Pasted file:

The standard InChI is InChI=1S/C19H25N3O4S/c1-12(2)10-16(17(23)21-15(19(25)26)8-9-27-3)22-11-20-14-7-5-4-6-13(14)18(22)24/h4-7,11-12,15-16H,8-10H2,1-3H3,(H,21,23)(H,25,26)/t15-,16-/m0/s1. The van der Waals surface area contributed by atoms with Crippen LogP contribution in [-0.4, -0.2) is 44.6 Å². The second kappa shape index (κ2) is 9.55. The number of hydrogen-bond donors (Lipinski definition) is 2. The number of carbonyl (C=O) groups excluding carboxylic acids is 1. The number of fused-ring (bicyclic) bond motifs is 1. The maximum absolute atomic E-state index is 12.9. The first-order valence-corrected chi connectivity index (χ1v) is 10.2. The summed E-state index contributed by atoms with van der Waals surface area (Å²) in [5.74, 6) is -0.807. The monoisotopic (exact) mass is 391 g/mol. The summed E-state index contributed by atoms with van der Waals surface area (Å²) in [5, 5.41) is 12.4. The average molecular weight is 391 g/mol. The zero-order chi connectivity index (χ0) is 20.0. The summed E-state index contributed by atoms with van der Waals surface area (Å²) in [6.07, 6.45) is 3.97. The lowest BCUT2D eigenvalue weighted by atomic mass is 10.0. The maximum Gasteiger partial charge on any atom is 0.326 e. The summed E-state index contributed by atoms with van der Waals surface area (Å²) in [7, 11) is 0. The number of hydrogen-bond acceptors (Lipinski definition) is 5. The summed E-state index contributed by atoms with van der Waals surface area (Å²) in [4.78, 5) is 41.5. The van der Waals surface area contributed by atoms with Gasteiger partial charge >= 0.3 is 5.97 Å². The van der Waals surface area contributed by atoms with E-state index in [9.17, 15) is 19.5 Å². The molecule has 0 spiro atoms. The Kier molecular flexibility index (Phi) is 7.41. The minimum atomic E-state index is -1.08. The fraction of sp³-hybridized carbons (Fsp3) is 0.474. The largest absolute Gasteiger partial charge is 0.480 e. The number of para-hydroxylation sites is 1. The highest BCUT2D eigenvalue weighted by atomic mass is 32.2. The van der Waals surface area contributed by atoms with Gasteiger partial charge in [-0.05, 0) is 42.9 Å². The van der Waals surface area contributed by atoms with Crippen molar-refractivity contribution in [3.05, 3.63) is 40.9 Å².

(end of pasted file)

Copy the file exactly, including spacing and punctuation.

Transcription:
The standard InChI is InChI=1S/C19H25N3O4S/c1-12(2)10-16(17(23)21-15(19(25)26)8-9-27-3)22-11-20-14-7-5-4-6-13(14)18(22)24/h4-7,11-12,15-16H,8-10H2,1-3H3,(H,21,23)(H,25,26)/t15-,16-/m0/s1. The van der Waals surface area contributed by atoms with Crippen LogP contribution in [-0.4, -0.2) is 44.6 Å². The second kappa shape index (κ2) is 9.55. The number of hydrogen-bond donors (Lipinski definition) is 2. The number of carbonyl (C=O) groups excluding carboxylic acids is 1. The number of fused-ring (bicyclic) bond motifs is 1. The maximum absolute atomic E-state index is 12.9. The first-order valence-corrected chi connectivity index (χ1v) is 10.2. The summed E-state index contributed by atoms with van der Waals surface area (Å²) in [5.74, 6) is -0.807. The monoisotopic (exact) mass is 391 g/mol. The summed E-state index contributed by atoms with van der Waals surface area (Å²) in [5, 5.41) is 12.4. The average molecular weight is 391 g/mol. The zero-order chi connectivity index (χ0) is 20.0. The summed E-state index contributed by atoms with van der Waals surface area (Å²) in [6.07, 6.45) is 3.97. The lowest BCUT2D eigenvalue weighted by atomic mass is 10.0. The maximum Gasteiger partial charge on any atom is 0.326 e. The summed E-state index contributed by atoms with van der Waals surface area (Å²) in [7, 11) is 0. The number of hydrogen-bond acceptors (Lipinski definition) is 5. The summed E-state index contributed by atoms with van der Waals surface area (Å²) in [4.78, 5) is 41.5. The van der Waals surface area contributed by atoms with Gasteiger partial charge >= 0.3 is 5.97 Å². The van der Waals surface area contributed by atoms with E-state index in [9.17, 15) is 19.5 Å². The molecule has 0 spiro atoms. The Kier molecular flexibility index (Phi) is 7.41. The minimum atomic E-state index is -1.08. The fraction of sp³-hybridized carbons (Fsp3) is 0.474. The largest absolute Gasteiger partial charge is 0.480 e. The number of para-hydroxylation sites is 1. The highest BCUT2D eigenvalue weighted by atomic mass is 32.2. The van der Waals surface area contributed by atoms with Gasteiger partial charge in [-0.05, 0) is 42.9 Å². The van der Waals surface area contributed by atoms with Crippen molar-refractivity contribution in [3.05, 3.63) is 40.9 Å².